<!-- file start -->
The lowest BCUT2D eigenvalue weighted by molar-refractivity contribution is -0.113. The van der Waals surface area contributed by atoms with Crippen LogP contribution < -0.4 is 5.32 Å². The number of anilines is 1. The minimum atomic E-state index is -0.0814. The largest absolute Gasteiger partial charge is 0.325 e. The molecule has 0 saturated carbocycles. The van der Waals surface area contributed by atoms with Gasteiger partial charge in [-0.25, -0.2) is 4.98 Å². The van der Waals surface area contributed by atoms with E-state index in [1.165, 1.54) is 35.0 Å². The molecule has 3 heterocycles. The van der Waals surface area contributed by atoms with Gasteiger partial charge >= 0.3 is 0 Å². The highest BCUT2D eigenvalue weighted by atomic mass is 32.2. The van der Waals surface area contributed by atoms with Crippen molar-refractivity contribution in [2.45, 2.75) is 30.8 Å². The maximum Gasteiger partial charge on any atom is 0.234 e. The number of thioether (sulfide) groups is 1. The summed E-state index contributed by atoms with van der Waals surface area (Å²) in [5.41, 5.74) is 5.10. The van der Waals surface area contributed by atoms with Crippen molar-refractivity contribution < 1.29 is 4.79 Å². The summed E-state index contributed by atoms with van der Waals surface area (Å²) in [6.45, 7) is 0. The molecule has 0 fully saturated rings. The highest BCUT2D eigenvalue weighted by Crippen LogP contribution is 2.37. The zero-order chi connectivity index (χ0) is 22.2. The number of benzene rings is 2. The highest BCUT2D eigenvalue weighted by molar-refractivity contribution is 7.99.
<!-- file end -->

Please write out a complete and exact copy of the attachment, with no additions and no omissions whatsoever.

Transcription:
The lowest BCUT2D eigenvalue weighted by molar-refractivity contribution is -0.113. The van der Waals surface area contributed by atoms with Crippen LogP contribution < -0.4 is 5.32 Å². The number of anilines is 1. The minimum atomic E-state index is -0.0814. The largest absolute Gasteiger partial charge is 0.325 e. The molecule has 0 saturated carbocycles. The van der Waals surface area contributed by atoms with Gasteiger partial charge in [-0.25, -0.2) is 4.98 Å². The van der Waals surface area contributed by atoms with E-state index in [1.165, 1.54) is 35.0 Å². The molecule has 3 heterocycles. The van der Waals surface area contributed by atoms with Gasteiger partial charge >= 0.3 is 0 Å². The highest BCUT2D eigenvalue weighted by atomic mass is 32.2. The van der Waals surface area contributed by atoms with Crippen molar-refractivity contribution in [2.45, 2.75) is 30.8 Å². The maximum Gasteiger partial charge on any atom is 0.234 e. The number of thioether (sulfide) groups is 1. The summed E-state index contributed by atoms with van der Waals surface area (Å²) in [5.41, 5.74) is 5.10. The van der Waals surface area contributed by atoms with Crippen molar-refractivity contribution < 1.29 is 4.79 Å². The summed E-state index contributed by atoms with van der Waals surface area (Å²) in [6.45, 7) is 0. The molecule has 0 fully saturated rings. The highest BCUT2D eigenvalue weighted by Crippen LogP contribution is 2.37. The zero-order chi connectivity index (χ0) is 22.2. The number of benzene rings is 2. The highest BCUT2D eigenvalue weighted by molar-refractivity contribution is 7.99.